However, flaxseed contains about 19% protein, a factor that must be considered when judging the actual meat content of this dog food.
We also note the inclusion of carrageenan, a gelatin-like thickening agent extracted from seaweed. Although carrageenan has been used as a food additive for hundreds of years, there appears to be some recent controversy regarding its long term biological safety.
And lastly, this food contains chelated minerals, minerals that have been chemically attached to protein. This makes them easier to absorb. Chelated minerals are usually found in better dog foods.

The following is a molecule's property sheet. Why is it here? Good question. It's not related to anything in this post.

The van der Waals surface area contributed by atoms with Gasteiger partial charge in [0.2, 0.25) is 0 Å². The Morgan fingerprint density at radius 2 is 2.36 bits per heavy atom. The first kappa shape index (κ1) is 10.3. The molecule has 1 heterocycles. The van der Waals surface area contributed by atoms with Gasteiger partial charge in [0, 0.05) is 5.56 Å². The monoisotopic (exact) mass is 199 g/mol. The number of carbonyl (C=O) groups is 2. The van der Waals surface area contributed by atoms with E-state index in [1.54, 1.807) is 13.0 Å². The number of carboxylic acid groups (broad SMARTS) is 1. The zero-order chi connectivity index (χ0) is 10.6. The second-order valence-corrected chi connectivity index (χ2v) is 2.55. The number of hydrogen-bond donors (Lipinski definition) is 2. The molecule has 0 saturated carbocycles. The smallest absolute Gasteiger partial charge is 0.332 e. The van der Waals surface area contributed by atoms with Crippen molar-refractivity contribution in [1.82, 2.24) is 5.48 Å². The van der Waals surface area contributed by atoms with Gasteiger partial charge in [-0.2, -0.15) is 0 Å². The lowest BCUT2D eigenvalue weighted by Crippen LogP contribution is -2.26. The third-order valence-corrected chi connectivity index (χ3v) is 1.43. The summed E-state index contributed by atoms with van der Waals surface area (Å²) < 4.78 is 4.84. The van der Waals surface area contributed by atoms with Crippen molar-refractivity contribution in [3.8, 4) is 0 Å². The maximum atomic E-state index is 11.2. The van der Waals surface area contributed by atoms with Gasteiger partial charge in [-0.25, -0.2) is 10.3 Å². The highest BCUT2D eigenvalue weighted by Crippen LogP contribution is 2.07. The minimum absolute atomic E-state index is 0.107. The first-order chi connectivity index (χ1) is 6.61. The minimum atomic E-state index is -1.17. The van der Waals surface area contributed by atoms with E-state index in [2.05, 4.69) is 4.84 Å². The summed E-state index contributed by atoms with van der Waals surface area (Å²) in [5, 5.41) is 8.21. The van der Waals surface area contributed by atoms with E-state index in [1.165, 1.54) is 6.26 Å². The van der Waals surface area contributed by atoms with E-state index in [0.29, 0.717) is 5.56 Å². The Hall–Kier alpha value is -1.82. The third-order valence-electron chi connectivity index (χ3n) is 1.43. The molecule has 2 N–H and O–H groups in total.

Variety Canned Dog Food Review
Judging by its ingredients alone, Variety canned dog food looks like an above-average wet product.
But ingredient quality by itself cannot tell the whole story. We still need to estimate the product’s meat content before determining a final rating.
As a group, the brand features an average protein content of 40% and a mean fat level of 23%. Together, these figures suggest a carbohydrate content of 30% for the overall product line.
And a fat-to-protein ratio of about 56%.
Near-average protein. Near-average fat. And above-average carbs when compared to a typical canned dog food.
Even when you consider the protein-boosting effect of the peas and flaxseed meal, this looks like the profile of a wet product containing a moderate amount of meat.